With the cockpit hatches removed it is easier to access the lockers and we will be finishing the glass work in them to ensure each is an independent watertight locker.

Today: fill and fair, fill and fair, fill and fair.............

The boys are back in town.

Tyler moved back to town and he and Kris have been helping on the boat for the last two days. They had done the majority of the tough sanding of the bottom and were impressed and inspired by how it looked when finished and painted. They offered to help some more and have sanded the deck and cockpit and cabin. Their friend Anthony stopped by and was pressed into service by the boys, lol, when their friends stop by they hand them a tool and put em to work.......we got fewer and fewer interruptions as the word of our press gang got out among their peer group. They are 19-21 years old respectively and a powerhouse of energy and endurance. All three hand sanded all the corners and edges I could not get with the DA. We are down to spot filling and sanding now.

The cockpit was a mess, someone in the past had taken a grinder to areas of the deck and cockpit and created scars and gouges. Some had been haphazardly filled with resin alone, some had been left ragged and filled with dirt and dust. The areas were sanded down to clean glass with the DA and forty grit disks and by hand where the DA could not get into and then filled with epoxy mixed with west systems 406 and 407 fillers.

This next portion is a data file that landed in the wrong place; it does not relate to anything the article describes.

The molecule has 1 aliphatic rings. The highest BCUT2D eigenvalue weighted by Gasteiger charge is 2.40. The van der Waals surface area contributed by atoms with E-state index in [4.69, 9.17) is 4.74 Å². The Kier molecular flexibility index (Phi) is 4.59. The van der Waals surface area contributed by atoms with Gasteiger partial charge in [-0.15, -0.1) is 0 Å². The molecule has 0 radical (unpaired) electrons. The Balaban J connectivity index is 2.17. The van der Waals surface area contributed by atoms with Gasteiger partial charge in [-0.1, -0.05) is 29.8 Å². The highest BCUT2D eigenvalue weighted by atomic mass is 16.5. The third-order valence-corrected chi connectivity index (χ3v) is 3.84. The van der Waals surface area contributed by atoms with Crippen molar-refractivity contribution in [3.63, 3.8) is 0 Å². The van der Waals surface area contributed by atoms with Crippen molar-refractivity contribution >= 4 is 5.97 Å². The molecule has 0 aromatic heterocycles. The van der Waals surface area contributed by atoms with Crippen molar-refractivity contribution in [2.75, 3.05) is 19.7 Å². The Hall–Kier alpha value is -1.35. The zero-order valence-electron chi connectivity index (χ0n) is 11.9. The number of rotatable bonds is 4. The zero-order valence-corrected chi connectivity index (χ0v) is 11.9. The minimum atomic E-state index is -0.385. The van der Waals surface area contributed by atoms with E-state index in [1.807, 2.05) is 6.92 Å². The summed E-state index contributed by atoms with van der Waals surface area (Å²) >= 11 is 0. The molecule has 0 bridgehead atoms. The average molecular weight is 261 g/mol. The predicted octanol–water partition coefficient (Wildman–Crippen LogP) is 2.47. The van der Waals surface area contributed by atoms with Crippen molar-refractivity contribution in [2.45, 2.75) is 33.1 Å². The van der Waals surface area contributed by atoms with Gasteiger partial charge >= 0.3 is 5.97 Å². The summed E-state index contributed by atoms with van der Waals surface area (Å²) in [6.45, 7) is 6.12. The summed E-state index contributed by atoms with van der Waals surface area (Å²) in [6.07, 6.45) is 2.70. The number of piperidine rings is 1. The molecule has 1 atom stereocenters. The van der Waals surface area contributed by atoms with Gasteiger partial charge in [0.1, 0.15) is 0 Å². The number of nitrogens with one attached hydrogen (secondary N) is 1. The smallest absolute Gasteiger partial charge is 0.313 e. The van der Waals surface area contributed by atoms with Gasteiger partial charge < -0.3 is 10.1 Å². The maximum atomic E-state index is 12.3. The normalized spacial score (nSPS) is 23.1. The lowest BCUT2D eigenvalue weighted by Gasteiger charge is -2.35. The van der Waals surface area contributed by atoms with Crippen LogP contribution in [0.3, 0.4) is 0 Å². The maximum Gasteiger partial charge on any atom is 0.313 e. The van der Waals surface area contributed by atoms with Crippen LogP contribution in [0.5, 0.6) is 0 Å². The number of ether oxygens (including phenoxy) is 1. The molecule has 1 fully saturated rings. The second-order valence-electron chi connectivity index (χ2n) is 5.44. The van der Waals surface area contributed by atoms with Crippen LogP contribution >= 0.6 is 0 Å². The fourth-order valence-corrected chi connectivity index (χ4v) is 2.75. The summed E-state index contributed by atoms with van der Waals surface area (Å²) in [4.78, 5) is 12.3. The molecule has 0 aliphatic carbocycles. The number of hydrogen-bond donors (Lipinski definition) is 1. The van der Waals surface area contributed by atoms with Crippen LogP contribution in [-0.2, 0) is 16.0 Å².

Tyler removed the worn wood inserts from the cockpit seats. The one on the starboard side was pried up and popped right out. Not so for the port side. It was bedded well in the original resin and had to be chiseled out, then sanded down with a grinder equipped with a flap sanding disk. They cleaned up well.

The inventor of the Jordan drogue recommends two chain-plates be bolted horizontally to the topsides at the transom to connect the bridle for the drogue. The area must be very strong and transfer the potentially high loads to vessel. I squeezed into the lazzarette and started removing the gel-coat from large areas of the Hull and underside of the deck with the flap sander. The area will be glassed with heavy roving and tied into the bulkhead.